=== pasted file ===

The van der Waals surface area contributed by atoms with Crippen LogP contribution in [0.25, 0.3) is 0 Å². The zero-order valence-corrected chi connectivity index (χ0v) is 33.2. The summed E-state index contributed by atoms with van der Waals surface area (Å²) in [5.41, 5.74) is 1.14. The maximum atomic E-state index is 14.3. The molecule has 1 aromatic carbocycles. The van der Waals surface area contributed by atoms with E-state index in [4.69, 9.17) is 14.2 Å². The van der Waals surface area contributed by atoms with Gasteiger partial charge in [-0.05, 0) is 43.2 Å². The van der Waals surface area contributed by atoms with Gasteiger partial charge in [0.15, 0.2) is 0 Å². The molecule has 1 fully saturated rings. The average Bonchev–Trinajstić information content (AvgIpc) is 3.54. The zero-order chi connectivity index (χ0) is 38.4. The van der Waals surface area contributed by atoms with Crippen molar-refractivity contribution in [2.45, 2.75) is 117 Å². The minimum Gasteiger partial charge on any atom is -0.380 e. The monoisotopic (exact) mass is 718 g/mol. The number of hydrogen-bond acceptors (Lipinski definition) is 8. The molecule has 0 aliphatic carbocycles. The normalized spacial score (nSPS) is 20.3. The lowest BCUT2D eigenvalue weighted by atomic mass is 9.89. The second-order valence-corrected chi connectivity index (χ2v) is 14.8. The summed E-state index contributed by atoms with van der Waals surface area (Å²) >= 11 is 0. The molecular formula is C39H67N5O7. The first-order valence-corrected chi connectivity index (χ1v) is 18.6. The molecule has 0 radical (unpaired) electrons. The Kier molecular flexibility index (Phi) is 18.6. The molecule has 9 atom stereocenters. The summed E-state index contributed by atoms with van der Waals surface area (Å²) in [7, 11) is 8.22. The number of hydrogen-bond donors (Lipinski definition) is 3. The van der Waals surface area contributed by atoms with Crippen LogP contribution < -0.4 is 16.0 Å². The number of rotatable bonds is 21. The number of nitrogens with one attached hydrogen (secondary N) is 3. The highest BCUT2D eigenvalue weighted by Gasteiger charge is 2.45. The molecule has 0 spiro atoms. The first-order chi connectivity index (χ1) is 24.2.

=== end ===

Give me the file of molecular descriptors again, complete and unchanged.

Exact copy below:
The van der Waals surface area contributed by atoms with Crippen LogP contribution in [0.25, 0.3) is 0 Å². The zero-order valence-corrected chi connectivity index (χ0v) is 33.2. The summed E-state index contributed by atoms with van der Waals surface area (Å²) in [5.41, 5.74) is 1.14. The maximum atomic E-state index is 14.3. The molecule has 1 aromatic carbocycles. The van der Waals surface area contributed by atoms with E-state index in [4.69, 9.17) is 14.2 Å². The van der Waals surface area contributed by atoms with Gasteiger partial charge in [-0.05, 0) is 43.2 Å². The van der Waals surface area contributed by atoms with Gasteiger partial charge in [0.15, 0.2) is 0 Å². The molecule has 1 fully saturated rings. The average Bonchev–Trinajstić information content (AvgIpc) is 3.54. The zero-order chi connectivity index (χ0) is 38.4. The van der Waals surface area contributed by atoms with Crippen molar-refractivity contribution in [2.45, 2.75) is 117 Å². The minimum Gasteiger partial charge on any atom is -0.380 e. The monoisotopic (exact) mass is 718 g/mol. The number of hydrogen-bond acceptors (Lipinski definition) is 8. The molecule has 0 aliphatic carbocycles. The normalized spacial score (nSPS) is 20.3. The lowest BCUT2D eigenvalue weighted by atomic mass is 9.89. The second-order valence-corrected chi connectivity index (χ2v) is 14.8. The summed E-state index contributed by atoms with van der Waals surface area (Å²) >= 11 is 0. The molecular formula is C39H67N5O7. The first-order valence-corrected chi connectivity index (χ1v) is 18.6. The molecule has 0 radical (unpaired) electrons. The Kier molecular flexibility index (Phi) is 18.6. The molecule has 9 atom stereocenters. The summed E-state index contributed by atoms with van der Waals surface area (Å²) in [7, 11) is 8.22. The number of hydrogen-bond donors (Lipinski definition) is 3. The van der Waals surface area contributed by atoms with Crippen LogP contribution < -0.4 is 16.0 Å². The number of rotatable bonds is 21. The number of nitrogens with one attached hydrogen (secondary N) is 3. The highest BCUT2D eigenvalue weighted by Gasteiger charge is 2.45. The molecule has 0 spiro atoms. The first-order chi connectivity index (χ1) is 24.2.